ONTARIO – The Ontario government has recently announced its updated Indigenous curriculum, an update that is being approached in a number of different ways by different groups across the province.
“We are committed to ensuring that Indigenous perspectives are present in Ontario’s curriculum,” said Lisa Thompson, Ontario’s minister of education, at an event in Thunder Bay last week.
The new curriculum involves an array of 10 electives in areas including First Nations, Métis and Inuit cultures and viewpoints, as well as Canadian Indigenous contributions to art, literature, law, humanities, politics and history. These new courses are planned to begin in September.
Some critics have panned the elective nature of the new Indigenous studies courses, meaning that students will be able to choose whether or not they take the classes and many students will not have the space in their schedules to take any of the classes.
“It feels like the anchor’s being sent to the bottom,” said Anishinabek Nation Grand Council Chief Glen Hare. “What’s going to happen to all these things we’ve been putting in our education system? Our curriculum, books, starting to write our own language and all that? … I truly believe this is all coming way too fast. It’s overspeed.”
Rainbow District School Board (RDSB) director of education Norm Blaseg said he had heard a lot of advocates speaking about whether the courses should be compulsory or elective in nature, but RDSB was more in favour of including aspects of traditional teachings in a broader sense.
“We would like to see First Nations’ history embedded in all curriculum. It’s not about having a separate curriculum, it’s about making sure that it’s a living document. Whether it’s English, math or history, it should be embedded,” he said.
The new curriculum’s fate was first called into question after moves by the provincial government in June of 2018.
Shortly after taking office last summer, the Ford government cancelled consultation meetings regarding curriculum revisions as recommended in the Truth and Reconciliation Commission (TRC).
Grand Council Chief Hare and numerous others expressed their frustration over the decision, viewing it as a regression in Canada’s relationship with Indigenous peoples.
“In cancelling these essential meetings, it’s taking a step backwards and can keep us in a place where lack of education and ignorance can continue to prevail—education is crucial to counter ignorance, so investing in education is critical in ensuring that this doesn’t happen,” said Grand Council Chief Hare in a press release from last summer.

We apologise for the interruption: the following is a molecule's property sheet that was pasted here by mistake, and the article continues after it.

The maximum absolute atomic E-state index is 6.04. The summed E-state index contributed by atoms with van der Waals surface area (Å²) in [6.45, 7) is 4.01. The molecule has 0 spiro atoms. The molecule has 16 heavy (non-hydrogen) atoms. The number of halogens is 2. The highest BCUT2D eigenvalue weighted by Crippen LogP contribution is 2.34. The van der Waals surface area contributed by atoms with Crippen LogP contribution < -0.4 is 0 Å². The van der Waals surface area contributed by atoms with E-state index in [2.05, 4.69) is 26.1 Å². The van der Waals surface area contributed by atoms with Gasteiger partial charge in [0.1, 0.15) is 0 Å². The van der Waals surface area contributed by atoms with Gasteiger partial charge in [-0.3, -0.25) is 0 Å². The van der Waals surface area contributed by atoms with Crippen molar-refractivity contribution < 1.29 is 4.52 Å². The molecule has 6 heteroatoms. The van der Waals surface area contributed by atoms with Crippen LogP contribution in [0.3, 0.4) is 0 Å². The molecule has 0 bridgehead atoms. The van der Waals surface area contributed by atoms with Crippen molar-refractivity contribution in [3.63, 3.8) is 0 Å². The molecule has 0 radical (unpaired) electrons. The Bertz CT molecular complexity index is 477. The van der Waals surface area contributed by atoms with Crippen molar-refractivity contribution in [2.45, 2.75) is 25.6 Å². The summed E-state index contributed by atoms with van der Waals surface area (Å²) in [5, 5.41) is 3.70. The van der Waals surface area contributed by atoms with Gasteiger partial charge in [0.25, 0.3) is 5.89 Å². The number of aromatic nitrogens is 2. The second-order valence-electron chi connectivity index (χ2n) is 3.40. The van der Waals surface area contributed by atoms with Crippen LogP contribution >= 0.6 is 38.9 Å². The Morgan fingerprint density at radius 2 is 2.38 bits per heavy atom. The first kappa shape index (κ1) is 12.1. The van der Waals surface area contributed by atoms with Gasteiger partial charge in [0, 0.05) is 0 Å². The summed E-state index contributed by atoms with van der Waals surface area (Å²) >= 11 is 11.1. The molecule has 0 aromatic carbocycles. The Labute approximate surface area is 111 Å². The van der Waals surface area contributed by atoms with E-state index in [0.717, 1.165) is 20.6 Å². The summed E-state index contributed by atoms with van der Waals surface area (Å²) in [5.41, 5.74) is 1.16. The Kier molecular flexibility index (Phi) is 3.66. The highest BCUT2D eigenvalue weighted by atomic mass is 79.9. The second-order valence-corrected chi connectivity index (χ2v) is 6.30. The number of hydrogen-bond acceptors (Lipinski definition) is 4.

Mr. Blaseg said any educational reforms that involve Indigenous teachings must be implemented in partnership, or else they will not be successful.
“There will always be nuances that we will look to Anishinaabe people to get their interpretation. It’s their history, their culture, their language which we’re trying to educate our kids about, so why wouldn’t we?” said Mr. Blaseg.
He added that RDSB has its own action plan regarding how best to implement the recommendations from the Truth and Reconciliation Commission, a document he said he hoped to release publicly soon.
An announcement states that the new curriculum is “the result of collaboration with Indigenous teachers, elders, knowledge keepers, Métis senators, First Nations, Métis and Inuit community representatives, residential school survivors, Indigenous partners and other education stakeholders.”
However, critics have questioned the amount of consultation that actually took place. There are reportedly consultations scheduled for this coming June regarding the updates, a date that falls after they have been announced.
“We look forward to continuing strong partnerships with Indigenous leaders and the community, and this represents an important step in our ongoing collaboration,” said Minister. Thompson.
Grand Council Chief Hare said post-announcement consultations are nothing new in his experiences.
“We’re used to that, asking us after the decision has already been made. If the decision’s already made, why are we going to meet?” he said. “It’s absurd. It doesn’t make sense … we’re not being part of it.”
In addition to the new courses, Minister Thompson said the government would look at Indigenous graduation coach pilot programs, similar to the program that exists at Westgate Collegiate and Vocational Institute, the location where she made the announcement.
These programs will offer to Indigenous students in-school coaches who have connections to Indigenous cultures, who offer support through graduation.
“Our goal is to modernize classrooms. You might like the idea of that. Maybe?” said Minister Thompson. “The introduction of our new Indigenous curriculum reflects one of the major components of our new vision for education.”
A major challenge for Grand Council Chief Hare was the strength that French and English have, especially in comparison to the numerous Indigenous languages that receive far less attention.
“I just spoke at Laurentian University a couple weeks ago. The introduction was given by a French guy and he was using his language proudly and lovingly. When I spoke, I said I feel the same way, but why is our language at the bottom? Why is it not recognized by the country?” he said.
Mr. Blaseg said RDSB has involved elders, speakers of the language and Indigenous teachers alongside members of RDSB’s non-Indigenous teaching staff to create a “living document” that best discusses how to make positive progress.
Moving forward, Grand Council Chief Hare implored the government to include Indigenous peoples within its decision making.
“I’ve heard every government up to today saying ‘our kids are our future,’ no matter who they are. Why can we not keep going on that? This government is really hitting us hard and we don’t know why,” he said.